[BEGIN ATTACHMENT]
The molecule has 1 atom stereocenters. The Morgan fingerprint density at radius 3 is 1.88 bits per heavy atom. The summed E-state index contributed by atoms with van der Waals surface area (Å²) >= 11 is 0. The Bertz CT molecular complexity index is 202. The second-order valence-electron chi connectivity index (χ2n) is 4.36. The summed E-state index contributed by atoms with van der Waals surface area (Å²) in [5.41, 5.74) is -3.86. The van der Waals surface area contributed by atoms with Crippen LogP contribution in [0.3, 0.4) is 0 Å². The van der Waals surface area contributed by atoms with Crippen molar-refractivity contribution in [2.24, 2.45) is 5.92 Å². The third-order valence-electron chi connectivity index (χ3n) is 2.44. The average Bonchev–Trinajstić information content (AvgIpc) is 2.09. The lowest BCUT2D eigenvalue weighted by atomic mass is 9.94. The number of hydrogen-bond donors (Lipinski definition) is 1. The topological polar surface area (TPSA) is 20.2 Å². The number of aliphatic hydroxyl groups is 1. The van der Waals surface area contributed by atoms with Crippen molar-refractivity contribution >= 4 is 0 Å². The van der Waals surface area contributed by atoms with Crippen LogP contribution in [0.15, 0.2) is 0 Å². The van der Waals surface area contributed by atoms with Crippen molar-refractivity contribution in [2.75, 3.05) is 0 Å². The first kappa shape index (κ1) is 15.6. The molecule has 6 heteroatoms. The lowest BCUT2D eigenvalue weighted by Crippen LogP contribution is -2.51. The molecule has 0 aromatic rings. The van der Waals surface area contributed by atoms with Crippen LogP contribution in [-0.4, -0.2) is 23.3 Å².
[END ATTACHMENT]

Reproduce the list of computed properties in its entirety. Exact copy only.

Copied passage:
The molecule has 1 atom stereocenters. The Morgan fingerprint density at radius 3 is 1.88 bits per heavy atom. The summed E-state index contributed by atoms with van der Waals surface area (Å²) >= 11 is 0. The Bertz CT molecular complexity index is 202. The second-order valence-electron chi connectivity index (χ2n) is 4.36. The summed E-state index contributed by atoms with van der Waals surface area (Å²) in [5.41, 5.74) is -3.86. The van der Waals surface area contributed by atoms with Crippen LogP contribution in [0.3, 0.4) is 0 Å². The van der Waals surface area contributed by atoms with Crippen molar-refractivity contribution in [2.24, 2.45) is 5.92 Å². The third-order valence-electron chi connectivity index (χ3n) is 2.44. The average Bonchev–Trinajstić information content (AvgIpc) is 2.09. The lowest BCUT2D eigenvalue weighted by atomic mass is 9.94. The number of hydrogen-bond donors (Lipinski definition) is 1. The topological polar surface area (TPSA) is 20.2 Å². The number of aliphatic hydroxyl groups is 1. The van der Waals surface area contributed by atoms with Crippen molar-refractivity contribution >= 4 is 0 Å². The van der Waals surface area contributed by atoms with Crippen LogP contribution in [0.15, 0.2) is 0 Å². The van der Waals surface area contributed by atoms with Crippen molar-refractivity contribution in [2.75, 3.05) is 0 Å². The first kappa shape index (κ1) is 15.6. The molecule has 6 heteroatoms. The lowest BCUT2D eigenvalue weighted by Crippen LogP contribution is -2.51. The molecule has 0 aromatic rings. The van der Waals surface area contributed by atoms with Crippen LogP contribution in [-0.4, -0.2) is 23.3 Å².